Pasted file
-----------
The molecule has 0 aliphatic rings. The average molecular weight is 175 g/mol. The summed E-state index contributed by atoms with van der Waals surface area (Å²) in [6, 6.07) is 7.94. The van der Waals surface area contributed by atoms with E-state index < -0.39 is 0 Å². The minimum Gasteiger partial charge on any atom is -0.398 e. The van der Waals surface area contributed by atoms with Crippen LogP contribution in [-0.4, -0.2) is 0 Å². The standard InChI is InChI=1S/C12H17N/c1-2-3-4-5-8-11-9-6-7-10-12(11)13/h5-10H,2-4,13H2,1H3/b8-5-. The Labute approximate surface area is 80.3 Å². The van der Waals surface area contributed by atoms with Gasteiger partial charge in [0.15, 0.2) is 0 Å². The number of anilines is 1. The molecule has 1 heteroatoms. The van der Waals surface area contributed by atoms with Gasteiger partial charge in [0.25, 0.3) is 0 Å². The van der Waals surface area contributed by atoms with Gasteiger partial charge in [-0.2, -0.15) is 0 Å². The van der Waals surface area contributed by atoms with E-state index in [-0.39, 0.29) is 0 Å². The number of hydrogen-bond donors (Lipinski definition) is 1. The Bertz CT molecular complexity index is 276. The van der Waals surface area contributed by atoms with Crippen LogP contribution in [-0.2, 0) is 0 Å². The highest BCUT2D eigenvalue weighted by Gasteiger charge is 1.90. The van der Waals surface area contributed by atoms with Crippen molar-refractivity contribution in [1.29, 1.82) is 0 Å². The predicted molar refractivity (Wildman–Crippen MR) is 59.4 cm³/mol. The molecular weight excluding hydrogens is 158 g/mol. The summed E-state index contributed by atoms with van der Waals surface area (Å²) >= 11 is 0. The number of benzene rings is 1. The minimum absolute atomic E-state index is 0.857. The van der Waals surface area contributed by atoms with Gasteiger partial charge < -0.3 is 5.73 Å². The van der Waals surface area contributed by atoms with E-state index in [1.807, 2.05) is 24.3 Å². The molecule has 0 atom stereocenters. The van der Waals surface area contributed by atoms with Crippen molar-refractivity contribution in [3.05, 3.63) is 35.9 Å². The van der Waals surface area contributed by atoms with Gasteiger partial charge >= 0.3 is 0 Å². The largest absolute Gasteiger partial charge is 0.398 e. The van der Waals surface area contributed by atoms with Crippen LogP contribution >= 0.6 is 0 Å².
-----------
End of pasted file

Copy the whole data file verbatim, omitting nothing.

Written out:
The molecule has 0 aliphatic rings. The average molecular weight is 175 g/mol. The summed E-state index contributed by atoms with van der Waals surface area (Å²) in [6, 6.07) is 7.94. The van der Waals surface area contributed by atoms with E-state index < -0.39 is 0 Å². The minimum Gasteiger partial charge on any atom is -0.398 e. The van der Waals surface area contributed by atoms with Crippen LogP contribution in [-0.4, -0.2) is 0 Å². The standard InChI is InChI=1S/C12H17N/c1-2-3-4-5-8-11-9-6-7-10-12(11)13/h5-10H,2-4,13H2,1H3/b8-5-. The Labute approximate surface area is 80.3 Å². The van der Waals surface area contributed by atoms with Gasteiger partial charge in [0.15, 0.2) is 0 Å². The number of anilines is 1. The molecule has 1 heteroatoms. The van der Waals surface area contributed by atoms with Gasteiger partial charge in [0.25, 0.3) is 0 Å². The van der Waals surface area contributed by atoms with Gasteiger partial charge in [-0.2, -0.15) is 0 Å². The van der Waals surface area contributed by atoms with E-state index in [-0.39, 0.29) is 0 Å². The number of hydrogen-bond donors (Lipinski definition) is 1. The Bertz CT molecular complexity index is 276. The van der Waals surface area contributed by atoms with Crippen LogP contribution in [-0.2, 0) is 0 Å². The highest BCUT2D eigenvalue weighted by Gasteiger charge is 1.90. The van der Waals surface area contributed by atoms with Crippen molar-refractivity contribution in [1.29, 1.82) is 0 Å². The predicted molar refractivity (Wildman–Crippen MR) is 59.4 cm³/mol. The molecular weight excluding hydrogens is 158 g/mol. The summed E-state index contributed by atoms with van der Waals surface area (Å²) >= 11 is 0. The number of benzene rings is 1. The minimum absolute atomic E-state index is 0.857. The van der Waals surface area contributed by atoms with Gasteiger partial charge < -0.3 is 5.73 Å². The van der Waals surface area contributed by atoms with E-state index in [1.807, 2.05) is 24.3 Å². The molecule has 0 atom stereocenters. The van der Waals surface area contributed by atoms with Crippen molar-refractivity contribution in [3.05, 3.63) is 35.9 Å². The van der Waals surface area contributed by atoms with Gasteiger partial charge >= 0.3 is 0 Å². The largest absolute Gasteiger partial charge is 0.398 e. The van der Waals surface area contributed by atoms with Crippen LogP contribution >= 0.6 is 0 Å².